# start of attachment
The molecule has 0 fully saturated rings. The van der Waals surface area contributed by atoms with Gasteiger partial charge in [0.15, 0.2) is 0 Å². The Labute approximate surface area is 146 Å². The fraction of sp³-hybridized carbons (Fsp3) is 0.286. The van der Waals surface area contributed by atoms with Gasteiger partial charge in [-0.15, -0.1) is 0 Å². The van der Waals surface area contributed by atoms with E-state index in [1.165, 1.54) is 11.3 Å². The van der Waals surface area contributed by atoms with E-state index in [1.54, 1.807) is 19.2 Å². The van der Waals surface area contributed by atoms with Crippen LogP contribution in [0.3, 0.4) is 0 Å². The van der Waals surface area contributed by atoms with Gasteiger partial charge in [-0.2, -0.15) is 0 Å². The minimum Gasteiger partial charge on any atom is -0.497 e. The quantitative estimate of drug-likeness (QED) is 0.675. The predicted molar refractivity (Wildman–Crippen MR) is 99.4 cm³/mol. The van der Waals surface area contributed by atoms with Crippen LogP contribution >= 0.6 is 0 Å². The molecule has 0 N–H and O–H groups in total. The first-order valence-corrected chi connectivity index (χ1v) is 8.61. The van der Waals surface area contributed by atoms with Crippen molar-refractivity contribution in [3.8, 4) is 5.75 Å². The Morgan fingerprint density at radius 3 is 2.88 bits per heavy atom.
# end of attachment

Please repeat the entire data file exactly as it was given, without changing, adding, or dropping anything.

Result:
The molecule has 0 fully saturated rings. The van der Waals surface area contributed by atoms with Gasteiger partial charge in [0.15, 0.2) is 0 Å². The Labute approximate surface area is 146 Å². The fraction of sp³-hybridized carbons (Fsp3) is 0.286. The van der Waals surface area contributed by atoms with Gasteiger partial charge in [-0.15, -0.1) is 0 Å². The van der Waals surface area contributed by atoms with E-state index in [1.165, 1.54) is 11.3 Å². The van der Waals surface area contributed by atoms with E-state index in [1.54, 1.807) is 19.2 Å². The van der Waals surface area contributed by atoms with Crippen LogP contribution in [0.3, 0.4) is 0 Å². The van der Waals surface area contributed by atoms with Gasteiger partial charge in [-0.2, -0.15) is 0 Å². The minimum Gasteiger partial charge on any atom is -0.497 e. The quantitative estimate of drug-likeness (QED) is 0.675. The predicted molar refractivity (Wildman–Crippen MR) is 99.4 cm³/mol. The van der Waals surface area contributed by atoms with Crippen LogP contribution >= 0.6 is 0 Å². The molecule has 0 N–H and O–H groups in total. The first-order valence-corrected chi connectivity index (χ1v) is 8.61. The van der Waals surface area contributed by atoms with Crippen molar-refractivity contribution in [3.8, 4) is 5.75 Å². The Morgan fingerprint density at radius 3 is 2.88 bits per heavy atom.